Disparities in Discipline:
Five Ways to Decrease Over Disciplining & Harm in Learning Communities
I remember the first time my son was sent to the principal’s office. It had recently rained, and his school playground had accumulated puddles of water. In his attempts to fix the drainage problem, he was creating a structure to drain the water from the gaga pit so he and his friends could play. Instead of seeing my son’s brilliance and innovation, he was sent to the principal’s office for what they deemed “disruptive behavior.” When it was all said and done, the school administration apologized for their actions and assumptions. However, the harm had already been done. When I asked my fourth grader how he felt about being sent to the principal’s office, he told me, “Mommy, I can’t do what other (white) kids do because I know that I will be punished for the same thing.”
Most of us believe that every child deserves to have a safe and welcoming school where they are celebrated and nurtured as individuals. We believe that every single child in our community deserves a learning environment that respects their humanity, upholds their dignity, and supports them as they learn about themselves and the world around them.
Unfortunately, in many schools across our nation, there is a clear pattern to how students are excluded from school through discipline and suspensions. This pattern of exclusion can be seen in every kind of school ranging from pre-school to college, public to private, and shows that specific groups of students are disproportionately disciplined and/or suspended. A recent study showed that North Carolina schools denied Black students access to education through out-of- school suspensions, at almost twice the state average of 7.6%. American Indian students (12.2%) and Multiracial students (8.8%) were also excluded from education through school suspensions, at rates substantially above the state average. Asian, Hispanic, Pacific Islander, and White students received OSS at rates well below the state average.
Here are a few ways you can work to decrease disparities in discipline in your learning communities:
1. Partner With Families Through Open Forums
At regular intervals throughout the calendar year invite students and parents back to school for open forums, or community meetings, to discuss student safety and well-being. Consistently create a space for parents and students to share their concerns or questions regarding their experience with discipline in your learning community.
Listen and honor the experiences shared, and be prepared to take unique actionable steps, specific to each experience shared.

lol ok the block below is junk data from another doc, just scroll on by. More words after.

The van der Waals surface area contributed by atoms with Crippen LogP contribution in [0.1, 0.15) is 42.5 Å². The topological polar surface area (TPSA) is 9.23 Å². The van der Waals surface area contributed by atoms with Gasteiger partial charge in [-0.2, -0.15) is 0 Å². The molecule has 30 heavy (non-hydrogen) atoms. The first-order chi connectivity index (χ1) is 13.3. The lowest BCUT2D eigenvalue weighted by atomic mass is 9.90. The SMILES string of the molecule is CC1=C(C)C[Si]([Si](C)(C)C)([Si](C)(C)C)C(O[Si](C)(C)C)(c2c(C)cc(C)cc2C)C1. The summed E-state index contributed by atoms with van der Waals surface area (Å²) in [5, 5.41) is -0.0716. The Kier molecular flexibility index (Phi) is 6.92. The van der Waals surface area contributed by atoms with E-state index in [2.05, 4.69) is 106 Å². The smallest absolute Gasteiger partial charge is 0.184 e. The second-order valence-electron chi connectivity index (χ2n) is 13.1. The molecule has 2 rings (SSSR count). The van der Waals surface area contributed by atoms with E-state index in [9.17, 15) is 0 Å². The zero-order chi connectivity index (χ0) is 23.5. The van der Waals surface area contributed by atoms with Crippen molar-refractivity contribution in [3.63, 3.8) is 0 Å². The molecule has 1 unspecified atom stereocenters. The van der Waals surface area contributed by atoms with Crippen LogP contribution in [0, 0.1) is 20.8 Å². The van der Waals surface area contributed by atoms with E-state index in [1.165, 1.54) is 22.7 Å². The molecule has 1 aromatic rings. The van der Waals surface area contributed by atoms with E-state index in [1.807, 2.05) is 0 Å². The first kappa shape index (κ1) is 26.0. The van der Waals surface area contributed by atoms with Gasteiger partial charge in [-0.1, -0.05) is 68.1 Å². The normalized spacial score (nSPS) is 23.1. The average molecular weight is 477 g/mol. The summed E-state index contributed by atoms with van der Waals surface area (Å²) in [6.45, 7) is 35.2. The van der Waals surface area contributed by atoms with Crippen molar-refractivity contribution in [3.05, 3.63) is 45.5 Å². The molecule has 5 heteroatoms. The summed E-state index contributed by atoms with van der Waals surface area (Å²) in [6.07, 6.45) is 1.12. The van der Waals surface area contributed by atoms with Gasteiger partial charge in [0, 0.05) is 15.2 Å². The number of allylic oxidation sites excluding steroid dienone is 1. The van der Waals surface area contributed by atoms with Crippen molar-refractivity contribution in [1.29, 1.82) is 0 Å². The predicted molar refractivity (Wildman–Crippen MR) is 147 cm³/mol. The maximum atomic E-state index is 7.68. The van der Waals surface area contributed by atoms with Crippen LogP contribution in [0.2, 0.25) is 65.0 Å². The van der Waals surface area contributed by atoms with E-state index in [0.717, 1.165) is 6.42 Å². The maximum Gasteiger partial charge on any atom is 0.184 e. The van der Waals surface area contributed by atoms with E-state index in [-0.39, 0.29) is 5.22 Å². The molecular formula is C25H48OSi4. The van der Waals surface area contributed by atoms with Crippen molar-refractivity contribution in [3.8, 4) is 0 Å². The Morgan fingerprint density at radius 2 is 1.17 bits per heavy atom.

2. Build Relationships
Advocate for small classes where teachers and students can build strong relationships. The more known a child is to their teacher, the less likely that teacher will over-discipline them due to implicit bias, stereotypes, miscommunication, and misunderstandings. Also, a deepened sense of belonging and connection to the community has the potential to decrease teacher turnover, and increase student engagement.
3. Commit to Continuing Education
Educator training to increase empathy and understanding of implicit bias is an integral tool to combat over-disciplining of Black students in learning communities. A plethora of research suggests that students benefit tremendously when teachers, teacher’s aides, administrators, and systems leaders receive training and ongoing coaching on systemic racism, specifically on identifying bias and the actions needed to address it. Additionally, professional development in culturally responsive practices has been proven to increase student engagement, well-being, and belonging.
4. Data Driven Decisions
Every education community, public or private, should continuously collect and analyze data on discipline and use that data to inform internal policies, teacher training and support for children. Learning communities are impacted immensely when patterns of the over disciplining of specific groups of students are unearthed through data. From the discovery, action steps can then be taken to stop the harmful practice from occurring again.
5. Support Teacher and Students
Hire more social workers and counselors, and less police officers. School is a place where childhood happens. Every child, whatever their color, background or zip code, has the right to learn in a supportive environment that respects their humanity, upholds their dignity, and responds fairly to mistakes and mis-steps.
Here’s the Bottom Line: Our schools must treat every child as equal, especially in situations of conflict. By joining together – parents and teachers, Black, White, and Brown – we can make every public school a place where all children can learn, grow, and thrive.
Culturally Responsive Teaching Resources